So I’m announcing today that next month I’ll be offering the Simply Statistics Edition of Computing for Data Analysis. This will be a slightly simplified version of the course that was offered on Coursera since I don’t have access to all of the cool platform features that they offer. But all of the original content will be available, including some new material that I hope to add over the coming weeks.
If you are interested in taking this course or know of someone who is, please check back here soon for more details on how to sign up and get the course information.
We all know that politicians can play it a little fast and loose with the truth. This is particularly true in debates, where politicians have to think on their feet and respond to questions from the audience or from each other.
Usually, we find out about how truthful politicians are in the “post-game show”. The discussion of the veracity of the claims is usually based on independent fact checkers such as PolitiFact. Some of these fact checkers (Politifact in particular) live-tweet their reports on many of the issues discussed during the debate. This is possible, since both candidates have a pretty fixed set of talking points they use, so it is near real time fact-checking.
What would be awesome is if someone could write an R script that would scrape the live data off of Politifact’s Twitter account and create a truthfullness meter that looks something like CNN’s instant reaction graph (see #7) for independent voters. The line would show the moving average of how honest each politician was being. How cool would it be to show the two candidates and how truthful they are being? If you did this, tell me it wouldn’t be a feature one of the major news networks would pick up…
Editor’s Note: This post written by Roger Peng and Jeff Leek.
A couple of weeks ago, we announced that we would be teaching free courses in Computing for Data Analysis and Data Analysis on the Coursera platform. At the same time, a number of other universities also announced partnerships with Coursera leading to a large number of new offerings. That, coupled with a new round of funding for Coursera, led to press coverage in the New York Times, the Atlantic, and other media outlets.
There was an ensuing explosion of blog posts and commentaries from academics. The opinions ranged from dramatic, to negative, to critical, to um…hilariously angry. Rafa posted a few days ago that many of the folks freaking out are missing the point - the opportunity to reach a much broader audience of folks with our course content.
[Before continuing, we’d like to make clear that at this point no money has been exchanged between Coursera and Johns Hopkins. Coursera has not given us anything and Johns Hopkins hasn’t given them anything. For now, it’s just a mutually beneficial partnership — we get their platform and they get to use our content. In the future, Coursera will need to figure out a way to make money, and they are currently considering a number of options.]
Now that the initial wave of hype has died down, we thought we’d outline why we are excited about participating in Coursera. We think it is only fair to start by saying this is definitely an experiment. Coursera is a newish startup and as such is still figuring out its plan/business model. Similarly, our involvement so far has been a little whirlwind and we haven’t actually taught courses yet, and we are happy to collect data and see how things turn out. So ask us again in 6 months when we are both done teaching.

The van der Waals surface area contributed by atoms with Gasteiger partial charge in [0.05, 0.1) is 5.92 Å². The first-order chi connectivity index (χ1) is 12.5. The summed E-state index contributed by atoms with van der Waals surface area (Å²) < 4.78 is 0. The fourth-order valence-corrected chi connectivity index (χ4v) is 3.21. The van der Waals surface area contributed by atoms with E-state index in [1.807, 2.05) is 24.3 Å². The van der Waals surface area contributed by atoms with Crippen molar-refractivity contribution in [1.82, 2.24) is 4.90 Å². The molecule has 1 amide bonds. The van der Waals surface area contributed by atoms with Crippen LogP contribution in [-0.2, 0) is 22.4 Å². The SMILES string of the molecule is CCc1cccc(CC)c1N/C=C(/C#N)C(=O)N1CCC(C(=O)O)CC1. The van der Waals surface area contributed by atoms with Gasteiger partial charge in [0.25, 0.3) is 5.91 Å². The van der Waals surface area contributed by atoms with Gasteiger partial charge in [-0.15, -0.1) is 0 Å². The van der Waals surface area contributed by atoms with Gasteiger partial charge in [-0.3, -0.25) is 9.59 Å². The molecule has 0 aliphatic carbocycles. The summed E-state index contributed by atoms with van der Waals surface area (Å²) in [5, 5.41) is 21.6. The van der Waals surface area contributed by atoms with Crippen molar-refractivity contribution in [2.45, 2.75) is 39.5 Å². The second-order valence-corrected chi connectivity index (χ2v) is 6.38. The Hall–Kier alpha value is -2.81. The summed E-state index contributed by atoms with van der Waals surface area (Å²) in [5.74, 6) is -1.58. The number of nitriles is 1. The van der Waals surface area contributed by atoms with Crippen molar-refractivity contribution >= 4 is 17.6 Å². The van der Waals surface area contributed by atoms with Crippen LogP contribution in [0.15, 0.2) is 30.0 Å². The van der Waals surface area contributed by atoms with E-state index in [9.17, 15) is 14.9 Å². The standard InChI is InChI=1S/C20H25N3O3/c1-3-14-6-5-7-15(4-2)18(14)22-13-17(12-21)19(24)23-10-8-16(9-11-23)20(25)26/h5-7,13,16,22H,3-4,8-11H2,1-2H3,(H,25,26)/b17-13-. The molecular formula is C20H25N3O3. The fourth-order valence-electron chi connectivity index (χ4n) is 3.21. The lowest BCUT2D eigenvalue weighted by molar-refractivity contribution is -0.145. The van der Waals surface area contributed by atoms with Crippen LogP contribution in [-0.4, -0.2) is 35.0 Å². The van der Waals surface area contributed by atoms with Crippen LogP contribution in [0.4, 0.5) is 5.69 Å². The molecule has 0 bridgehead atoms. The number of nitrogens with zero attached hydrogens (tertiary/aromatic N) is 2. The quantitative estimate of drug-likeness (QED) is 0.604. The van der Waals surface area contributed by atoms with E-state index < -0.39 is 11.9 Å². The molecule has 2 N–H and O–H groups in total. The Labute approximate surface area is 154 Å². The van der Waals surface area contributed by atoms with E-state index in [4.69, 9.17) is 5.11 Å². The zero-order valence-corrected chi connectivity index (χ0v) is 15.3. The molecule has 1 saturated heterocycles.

But for now, this is why we are excited.
Finally, we’d like to say a word about why we think in-person education isn’t really threatened by MOOCs, at least for our courses. If you take one of our courses through Coursera you will get to see the lectures and do a few assignments. We will interact with students through message boards, videos, and tutorials. But there are only 2 of us and 30,000 people registered. So you won’t get much one on one interaction. On the other hand, if you come to the top Ph.D. program in biostatistics and take Data Analysis, you will now get 16 weeks of one-on-one interaction with Jeff in a classroom, working on tons of problems together. In other words, putting our lectures online now means at Johns Hopkins you get the most qualified TA you have ever had. Your professor.
I noticed in the development version of R the following note in the NEWS file:
There is a subtle change in behaviour for numeric index values 2^31 and larger. These used never to be legitimate and so were treated as NA, sometimes with a warning. They are now legal for long vectors so there is no longer a warning, and x[2^31] <- y will now extend the vector on a 64-bit platform and give an error on a 32-bit one.
This is significant news indeed!
Some background: In the old days, when most us worked on 32-bit machines, objects in R were limited to be about 4GB in size (and practically a lot less) because memory addresses were indexed using 32 bit numbers. When 64-bit machines became more common in the early 2000s, that limit was removed. Objects could theoretically take up more memory because of the dramatically larger address space. For the most part, this turned out to be true, although there were some growing pains as R was transitioned to be runnable on 64-bit systems (I remember many of those pains).
However, even with the 64-bit systems, there was a key limitation, which is that vectors, one of the fundamental objects in R, could only have a maximum of 2^31-1 elements, or roughly 2.1 billion elements. This was because array indices in R were stored internally as signed integers (specifically as ‘R_len_t’), which are 32 bits on most modern systems (take a look at .Machine$integer.max in R).